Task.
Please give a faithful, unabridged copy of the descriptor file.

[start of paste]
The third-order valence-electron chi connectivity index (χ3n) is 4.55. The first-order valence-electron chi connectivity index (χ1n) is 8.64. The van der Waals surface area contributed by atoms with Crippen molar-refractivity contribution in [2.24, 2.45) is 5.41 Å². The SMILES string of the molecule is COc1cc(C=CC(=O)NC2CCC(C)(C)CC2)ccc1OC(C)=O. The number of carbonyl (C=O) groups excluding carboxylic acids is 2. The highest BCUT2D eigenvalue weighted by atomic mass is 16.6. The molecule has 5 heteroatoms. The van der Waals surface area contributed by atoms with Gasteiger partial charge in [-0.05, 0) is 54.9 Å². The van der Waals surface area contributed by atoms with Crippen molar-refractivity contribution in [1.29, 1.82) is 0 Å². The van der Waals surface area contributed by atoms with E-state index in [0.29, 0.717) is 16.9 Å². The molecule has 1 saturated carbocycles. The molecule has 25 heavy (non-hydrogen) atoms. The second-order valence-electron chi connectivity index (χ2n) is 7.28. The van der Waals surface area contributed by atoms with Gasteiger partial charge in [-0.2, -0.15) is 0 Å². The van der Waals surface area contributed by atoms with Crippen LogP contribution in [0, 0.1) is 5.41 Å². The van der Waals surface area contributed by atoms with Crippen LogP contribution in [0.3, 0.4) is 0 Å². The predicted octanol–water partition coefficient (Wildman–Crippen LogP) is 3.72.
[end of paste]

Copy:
The third-order valence-electron chi connectivity index (χ3n) is 4.55. The first-order valence-electron chi connectivity index (χ1n) is 8.64. The van der Waals surface area contributed by atoms with Crippen molar-refractivity contribution in [2.24, 2.45) is 5.41 Å². The SMILES string of the molecule is COc1cc(C=CC(=O)NC2CCC(C)(C)CC2)ccc1OC(C)=O. The number of carbonyl (C=O) groups excluding carboxylic acids is 2. The highest BCUT2D eigenvalue weighted by atomic mass is 16.6. The molecule has 5 heteroatoms. The van der Waals surface area contributed by atoms with Gasteiger partial charge in [-0.05, 0) is 54.9 Å². The van der Waals surface area contributed by atoms with Crippen molar-refractivity contribution in [1.29, 1.82) is 0 Å². The van der Waals surface area contributed by atoms with E-state index in [0.29, 0.717) is 16.9 Å². The molecule has 1 saturated carbocycles. The molecule has 25 heavy (non-hydrogen) atoms. The second-order valence-electron chi connectivity index (χ2n) is 7.28. The van der Waals surface area contributed by atoms with Gasteiger partial charge in [-0.2, -0.15) is 0 Å². The van der Waals surface area contributed by atoms with Crippen LogP contribution in [0, 0.1) is 5.41 Å². The van der Waals surface area contributed by atoms with Crippen LogP contribution in [0.3, 0.4) is 0 Å². The predicted octanol–water partition coefficient (Wildman–Crippen LogP) is 3.72.